The first tomato of summer: It’s the one gardeners and foodies long for as days get warmer, gardens flourish with plant growth, and farmers markets pick up steam. Want that first tomato a little earlier? Try using a device called a water teepee to protect plants from cold temperatures and wind in late April and early May.
Tom and Gaye Groene, who garden at their home northwest of Lawrence, say they have been using water teepees for the last several years to get earlier tomatoes.
“I think we had ripe tomatoes the first part of June last year,” says Gaye, although in a typical year it is mid-June before they start picking the fruit.
A water teepee is a clear plastic device with a number of vertical tubes. When the tubes are filled with water, the device sits about 18 inches tall in the shape of a teepee. Sunlight warms the water in the tubes, and the heat radiates to the air in the center of the teepee and the soil below.
The Groenes set their water teepees 1-2 weeks before they are ready to transplant tomato plants into the garden. Gaye notes that they only do a few plants this way — to get the early tomatoes.
“We make sure it is really time to plant before we put in the rest of our crop,” she adds. In the Lawrence area, the frost-free date is May 2, and many gardeners wait until after that date to avoid risk of cold-temperature injury to their tomato plants.
Setting the teepees up is just a matter of filling the tubes and providing some sort of support to keep the teepee from blowing over in the wind. The Groenes have used old tool handles, but an electric fence post or something similar works just as well when inserted into the teepee on the side opposite the prevailing wind.
Spacing is a matter of personal preference. Tom has built a trickle irrigation system that will be laid out later in the season, so he and Gaye carefully measure off tomato placement to fit with that system. Gardeners who plan to use stakes or cages for their tomatoes should consider that in placing the teepees.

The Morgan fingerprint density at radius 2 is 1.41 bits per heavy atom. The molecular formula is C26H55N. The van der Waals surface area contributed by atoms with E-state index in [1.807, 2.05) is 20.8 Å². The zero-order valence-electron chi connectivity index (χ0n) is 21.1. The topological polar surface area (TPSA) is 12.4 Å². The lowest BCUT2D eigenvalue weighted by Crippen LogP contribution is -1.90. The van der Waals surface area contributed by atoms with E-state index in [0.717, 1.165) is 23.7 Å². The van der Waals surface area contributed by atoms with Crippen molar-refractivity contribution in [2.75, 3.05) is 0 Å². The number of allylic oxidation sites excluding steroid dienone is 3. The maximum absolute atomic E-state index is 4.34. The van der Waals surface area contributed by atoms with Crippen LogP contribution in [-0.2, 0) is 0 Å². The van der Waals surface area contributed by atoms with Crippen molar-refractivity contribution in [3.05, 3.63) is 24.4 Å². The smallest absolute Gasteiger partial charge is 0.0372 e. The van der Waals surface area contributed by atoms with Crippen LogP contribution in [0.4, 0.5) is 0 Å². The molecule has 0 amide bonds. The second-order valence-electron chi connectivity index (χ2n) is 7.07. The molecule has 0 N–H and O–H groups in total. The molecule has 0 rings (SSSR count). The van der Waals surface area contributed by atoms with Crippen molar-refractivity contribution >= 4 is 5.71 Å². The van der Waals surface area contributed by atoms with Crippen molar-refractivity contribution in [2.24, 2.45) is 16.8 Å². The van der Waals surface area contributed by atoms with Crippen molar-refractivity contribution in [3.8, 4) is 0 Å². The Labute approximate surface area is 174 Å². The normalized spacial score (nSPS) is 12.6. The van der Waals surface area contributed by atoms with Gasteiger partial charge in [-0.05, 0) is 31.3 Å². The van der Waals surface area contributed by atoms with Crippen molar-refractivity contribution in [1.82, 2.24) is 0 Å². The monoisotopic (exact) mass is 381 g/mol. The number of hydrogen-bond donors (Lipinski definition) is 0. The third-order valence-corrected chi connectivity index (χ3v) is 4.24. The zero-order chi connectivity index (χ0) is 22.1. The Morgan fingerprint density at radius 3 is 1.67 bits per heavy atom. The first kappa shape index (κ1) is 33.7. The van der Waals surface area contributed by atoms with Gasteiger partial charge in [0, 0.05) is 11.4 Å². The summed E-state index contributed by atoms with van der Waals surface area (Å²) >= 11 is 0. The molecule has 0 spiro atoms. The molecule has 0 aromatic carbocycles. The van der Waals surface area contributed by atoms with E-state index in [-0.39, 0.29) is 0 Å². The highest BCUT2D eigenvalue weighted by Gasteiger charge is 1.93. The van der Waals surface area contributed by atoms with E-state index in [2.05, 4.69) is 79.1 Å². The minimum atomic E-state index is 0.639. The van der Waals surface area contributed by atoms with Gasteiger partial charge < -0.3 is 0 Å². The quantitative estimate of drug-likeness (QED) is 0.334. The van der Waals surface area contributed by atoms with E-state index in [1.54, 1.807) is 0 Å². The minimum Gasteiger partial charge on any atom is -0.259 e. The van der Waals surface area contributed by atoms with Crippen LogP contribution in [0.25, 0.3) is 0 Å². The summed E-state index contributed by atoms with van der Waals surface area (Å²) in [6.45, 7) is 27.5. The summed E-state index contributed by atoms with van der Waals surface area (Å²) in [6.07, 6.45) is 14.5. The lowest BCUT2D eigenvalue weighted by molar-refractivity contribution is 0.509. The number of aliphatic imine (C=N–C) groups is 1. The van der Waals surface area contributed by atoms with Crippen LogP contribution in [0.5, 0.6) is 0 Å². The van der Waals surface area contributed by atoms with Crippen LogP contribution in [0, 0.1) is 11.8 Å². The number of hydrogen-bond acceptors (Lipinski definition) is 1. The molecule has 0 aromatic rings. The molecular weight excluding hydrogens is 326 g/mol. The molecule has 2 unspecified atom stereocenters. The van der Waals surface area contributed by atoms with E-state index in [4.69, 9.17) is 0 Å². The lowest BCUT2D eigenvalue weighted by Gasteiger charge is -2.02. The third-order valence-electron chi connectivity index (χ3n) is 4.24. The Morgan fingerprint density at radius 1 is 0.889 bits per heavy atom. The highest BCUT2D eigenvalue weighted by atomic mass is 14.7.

“We also try to get something with a maturity date that is as early as possible,” Gaye notes. This information can be found on the plant label as “days to harvest” and is a count of the days from planting seeds to picking fruit.
The Groenes try new things most years based on this information. This year, they are planting “Mr. Stripey,” an heirloom tomato variety with a maturity date that is listed as 56 days, and “Sun Sugar,” a cherry-type tomato with sweet yellow fruit and a maturity date of 62-67 days.
To plant the tomatoes, lift the water teepee from the post, plant in the center of the circle, and put the teepee back in place around the plant.
Teepees can be removed once danger of frost has passed. Occasionally, Tom notes, plants grow out the top of the teepee before this occurs. In those instances, the exposed part of the plant can be damaged, but is usually insignificant.
The Groenes also grow onions, lettuce, cucumbers, basil, cilantro, peppers and many other veggies. Recently they have added a few strawberry and blueberry plants.
“I want the grandkids to know where these things come from,” Gaye says.
Tom says that wildlife is even more of a challenge than Kansas weather.
“Part of the problem with being a gardener out here is competing with the deer and woodchucks and squirrels,” he says.